American writer Jack London, who died 100 years ago, was known for "The Call of the Wild" and "White Fang." But he was far more than just an accomplished author of adventure novels.
With more than 20 novels, several autobiographical works and a large collection of plays, essays, reports and short stories, Jack London was a prolific writer.
And, as his German biographer Alfred Hornung points out in a new work on the American author, London is still an immensely current figure today. In his book, Hornung points to the parallels between the crisis and challenges of London's time, at the beginning of the 20th century, and today: "financial crises, the ethnic diversification of society, the clash between rich and poor and the reckless handling of power."
London, of course, is known for his adventure stories - "The Call of the Wild" and "White Fang" being some of his best-known works. But the writer, who died at the age of 40 after a life of excess and half a dozen serious illnesses, was more than just an adventure writer - although he was a master of the genre. On the 100th anniversary of the death, DW takes a closer look at a few of his other accomplishments.
To learn about the life of the famous author, check out this semi-autobiographical novel published in 1909.
In "Martin Eden," the eponymous main character begins the book as a rather coarse adventurer who, fascinated by the world of education and books, decides to become a writer. He is inspired by (and falls in love with) Ruth Morse, a young university student from a completely different social background.
The novel is a fine example of London's writing. In the tradition of the great novelists of the 19th century, London precisely describes the feeling of having an alert and interested mind stuck in an unpolished, coarse body. "Martin Eden" shows both sides of London's character: adventure and intellect.
'South Sea Tales'
Like "Martin Eden," this collection of tales set in the South Seas was written onboard his yacht, the Snark. London was able to create authentic and vivid stories because he had previously visited the islands and their inhabitants on his travels. But the South Sea stories aren't just dry, descriptive texts.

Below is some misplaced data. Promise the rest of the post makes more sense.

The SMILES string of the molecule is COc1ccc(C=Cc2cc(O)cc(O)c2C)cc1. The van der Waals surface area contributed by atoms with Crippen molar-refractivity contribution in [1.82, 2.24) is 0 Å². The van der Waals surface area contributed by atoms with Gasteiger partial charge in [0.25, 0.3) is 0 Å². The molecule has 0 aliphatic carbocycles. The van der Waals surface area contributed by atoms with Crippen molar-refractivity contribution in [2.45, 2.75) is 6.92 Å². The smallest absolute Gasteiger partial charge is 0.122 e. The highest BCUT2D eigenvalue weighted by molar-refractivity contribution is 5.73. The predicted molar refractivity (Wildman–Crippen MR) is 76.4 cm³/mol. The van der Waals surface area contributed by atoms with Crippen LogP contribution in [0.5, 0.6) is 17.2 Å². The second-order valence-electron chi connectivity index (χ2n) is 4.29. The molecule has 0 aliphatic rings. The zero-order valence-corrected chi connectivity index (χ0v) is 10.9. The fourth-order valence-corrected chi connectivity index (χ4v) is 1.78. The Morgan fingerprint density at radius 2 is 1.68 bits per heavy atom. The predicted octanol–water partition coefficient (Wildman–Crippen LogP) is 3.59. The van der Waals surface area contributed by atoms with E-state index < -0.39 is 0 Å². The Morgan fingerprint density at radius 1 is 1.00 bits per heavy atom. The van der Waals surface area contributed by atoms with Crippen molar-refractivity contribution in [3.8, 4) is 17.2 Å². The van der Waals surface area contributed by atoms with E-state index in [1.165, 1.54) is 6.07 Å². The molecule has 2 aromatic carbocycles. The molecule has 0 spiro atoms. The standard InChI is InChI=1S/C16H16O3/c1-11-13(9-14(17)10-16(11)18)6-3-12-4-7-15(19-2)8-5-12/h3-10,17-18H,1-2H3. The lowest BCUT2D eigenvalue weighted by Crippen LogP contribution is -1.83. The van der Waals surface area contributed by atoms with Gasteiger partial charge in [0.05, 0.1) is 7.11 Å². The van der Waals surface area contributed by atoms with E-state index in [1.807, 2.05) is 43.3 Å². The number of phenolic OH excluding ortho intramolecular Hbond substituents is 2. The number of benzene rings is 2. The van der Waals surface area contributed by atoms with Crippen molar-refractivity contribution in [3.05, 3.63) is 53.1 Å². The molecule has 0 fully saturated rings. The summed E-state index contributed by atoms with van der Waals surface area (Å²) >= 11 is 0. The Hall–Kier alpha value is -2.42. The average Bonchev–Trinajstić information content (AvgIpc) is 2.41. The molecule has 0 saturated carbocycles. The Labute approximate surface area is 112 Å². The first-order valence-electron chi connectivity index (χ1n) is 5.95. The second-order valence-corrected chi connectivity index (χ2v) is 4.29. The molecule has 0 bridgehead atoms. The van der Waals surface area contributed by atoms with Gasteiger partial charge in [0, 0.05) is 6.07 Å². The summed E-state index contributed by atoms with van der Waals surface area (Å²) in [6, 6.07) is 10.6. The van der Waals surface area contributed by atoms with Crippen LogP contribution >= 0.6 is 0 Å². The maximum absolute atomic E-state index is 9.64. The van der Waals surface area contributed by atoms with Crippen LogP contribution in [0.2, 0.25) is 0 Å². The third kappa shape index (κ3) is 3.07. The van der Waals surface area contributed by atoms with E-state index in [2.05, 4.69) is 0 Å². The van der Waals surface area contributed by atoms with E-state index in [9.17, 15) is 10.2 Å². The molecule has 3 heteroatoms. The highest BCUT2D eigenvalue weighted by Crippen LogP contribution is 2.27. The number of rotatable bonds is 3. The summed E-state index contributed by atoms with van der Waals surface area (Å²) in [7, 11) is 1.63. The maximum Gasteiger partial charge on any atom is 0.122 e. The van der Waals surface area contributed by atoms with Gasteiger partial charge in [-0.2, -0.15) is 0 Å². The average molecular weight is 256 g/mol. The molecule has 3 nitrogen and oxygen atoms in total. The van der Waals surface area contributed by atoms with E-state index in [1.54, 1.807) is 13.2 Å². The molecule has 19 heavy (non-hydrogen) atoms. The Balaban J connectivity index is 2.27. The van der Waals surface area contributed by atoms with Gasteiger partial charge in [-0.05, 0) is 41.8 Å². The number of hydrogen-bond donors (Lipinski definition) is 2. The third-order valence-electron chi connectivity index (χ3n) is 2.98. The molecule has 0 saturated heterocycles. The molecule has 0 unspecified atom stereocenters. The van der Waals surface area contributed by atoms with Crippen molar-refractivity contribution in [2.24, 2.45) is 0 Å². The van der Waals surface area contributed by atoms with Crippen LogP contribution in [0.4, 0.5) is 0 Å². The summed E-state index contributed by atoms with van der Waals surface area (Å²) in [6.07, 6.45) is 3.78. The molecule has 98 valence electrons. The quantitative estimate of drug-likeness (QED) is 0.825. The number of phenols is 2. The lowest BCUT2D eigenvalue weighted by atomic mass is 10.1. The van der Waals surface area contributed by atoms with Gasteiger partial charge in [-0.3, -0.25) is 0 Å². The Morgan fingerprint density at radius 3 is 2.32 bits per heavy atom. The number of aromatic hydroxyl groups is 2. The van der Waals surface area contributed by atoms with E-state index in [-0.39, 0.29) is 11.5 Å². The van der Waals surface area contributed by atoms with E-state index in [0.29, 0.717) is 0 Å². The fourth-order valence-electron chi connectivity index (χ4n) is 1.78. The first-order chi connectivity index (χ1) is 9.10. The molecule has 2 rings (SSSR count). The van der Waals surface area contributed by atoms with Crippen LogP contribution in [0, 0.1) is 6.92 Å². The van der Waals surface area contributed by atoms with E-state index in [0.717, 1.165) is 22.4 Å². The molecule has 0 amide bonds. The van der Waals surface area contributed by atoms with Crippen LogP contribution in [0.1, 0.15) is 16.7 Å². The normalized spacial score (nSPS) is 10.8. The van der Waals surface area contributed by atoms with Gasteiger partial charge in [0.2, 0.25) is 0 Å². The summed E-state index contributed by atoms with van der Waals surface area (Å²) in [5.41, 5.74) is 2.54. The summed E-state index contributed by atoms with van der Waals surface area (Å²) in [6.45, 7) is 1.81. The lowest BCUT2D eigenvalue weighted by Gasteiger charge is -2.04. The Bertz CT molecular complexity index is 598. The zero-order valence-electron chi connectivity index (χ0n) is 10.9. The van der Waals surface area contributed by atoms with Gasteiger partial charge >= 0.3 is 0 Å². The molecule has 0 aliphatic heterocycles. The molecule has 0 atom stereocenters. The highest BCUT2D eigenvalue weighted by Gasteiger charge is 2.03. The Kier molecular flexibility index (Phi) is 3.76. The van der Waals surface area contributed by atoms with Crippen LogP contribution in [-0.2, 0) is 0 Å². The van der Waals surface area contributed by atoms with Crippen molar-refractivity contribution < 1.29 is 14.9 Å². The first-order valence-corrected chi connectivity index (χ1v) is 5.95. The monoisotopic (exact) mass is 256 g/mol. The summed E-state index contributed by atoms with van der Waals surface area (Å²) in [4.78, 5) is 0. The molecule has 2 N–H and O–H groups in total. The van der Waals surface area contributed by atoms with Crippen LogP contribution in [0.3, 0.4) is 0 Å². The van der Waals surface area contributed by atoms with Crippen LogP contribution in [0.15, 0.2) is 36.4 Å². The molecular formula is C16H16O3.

In "The House of Mapuhi," for example, London tells the story of native pearl fishers, Europeans with dollar signs in their eyes, and an ominous storm that destroys the dreams for happiness and a better life. It's a breathtaking work, showing off the clash between nature and civilization.
'The Cruise of the Snark'
London bought himself the aforementioned Snark following the success of his early adventure novels. The author, along with a small crew and his wife Charmian Kittredge, planned to go on a seven-year tour around the world.
In the end, the trip only lasted two years, mainly because many things went wrong and London contracted several serious illnesses. Most of the time, almost everyone onboard the ship was sick, he wrote. Added to this was alcoholism, which accompanied London for his entire life. He wrote about all this in his 1911 travel report, and was quite open and unashamed.
The 1969 thriller "The Assassination Bureau," starring Oliver Reed, was based on an unfinished work by Jack London
'The Assassination Bureau, Ltd'
This thriller came as a surprise to many Jack London fans: An unfinished book, completed by American crime writer Robert L. Fish, was published in 1963 and based on an original idea from Nobel-laureate Sinclair Lewis. London wrote about 200 pages of the book in 1910 before abandoning the project; Fish completed the last 50.
The story, which follows a secret organization that assassinates evildoers, was turned into a 1969 movie starring Diane Rigg, Oliver Reed and Telly Savalas. "The Assassination Bureau, Ltd" is a quick read and full of surprises, shifting between philosophical treatise and chilling spy story.
It cries out for a remake, preferably by British director Guy Ritchie, known for his movies filled with hustlers, oddballs and black humor. London would probably be a big fan of such a film today.